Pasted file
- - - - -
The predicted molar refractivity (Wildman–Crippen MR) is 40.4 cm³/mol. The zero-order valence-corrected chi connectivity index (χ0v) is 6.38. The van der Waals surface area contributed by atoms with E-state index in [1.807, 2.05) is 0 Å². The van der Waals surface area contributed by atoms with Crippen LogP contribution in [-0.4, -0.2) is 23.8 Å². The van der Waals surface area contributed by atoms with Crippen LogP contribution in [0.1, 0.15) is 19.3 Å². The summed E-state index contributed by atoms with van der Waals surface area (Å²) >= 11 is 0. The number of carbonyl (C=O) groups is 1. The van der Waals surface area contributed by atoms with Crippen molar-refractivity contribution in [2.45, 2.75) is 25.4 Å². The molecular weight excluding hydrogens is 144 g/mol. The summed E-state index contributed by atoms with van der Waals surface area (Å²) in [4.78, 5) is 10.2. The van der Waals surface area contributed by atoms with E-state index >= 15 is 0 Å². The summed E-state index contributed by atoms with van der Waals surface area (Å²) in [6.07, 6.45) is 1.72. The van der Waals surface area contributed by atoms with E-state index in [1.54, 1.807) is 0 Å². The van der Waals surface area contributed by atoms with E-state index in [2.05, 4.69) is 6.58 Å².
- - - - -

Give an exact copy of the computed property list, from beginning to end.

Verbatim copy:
The predicted molar refractivity (Wildman–Crippen MR) is 40.4 cm³/mol. The zero-order valence-corrected chi connectivity index (χ0v) is 6.38. The van der Waals surface area contributed by atoms with E-state index in [1.807, 2.05) is 0 Å². The van der Waals surface area contributed by atoms with Crippen LogP contribution in [-0.4, -0.2) is 23.8 Å². The van der Waals surface area contributed by atoms with Crippen LogP contribution in [0.1, 0.15) is 19.3 Å². The summed E-state index contributed by atoms with van der Waals surface area (Å²) >= 11 is 0. The number of carbonyl (C=O) groups is 1. The van der Waals surface area contributed by atoms with Crippen molar-refractivity contribution in [2.45, 2.75) is 25.4 Å². The molecular weight excluding hydrogens is 144 g/mol. The summed E-state index contributed by atoms with van der Waals surface area (Å²) in [4.78, 5) is 10.2. The van der Waals surface area contributed by atoms with E-state index >= 15 is 0 Å². The summed E-state index contributed by atoms with van der Waals surface area (Å²) in [6.07, 6.45) is 1.72. The van der Waals surface area contributed by atoms with E-state index in [1.54, 1.807) is 0 Å². The van der Waals surface area contributed by atoms with E-state index in [2.05, 4.69) is 6.58 Å².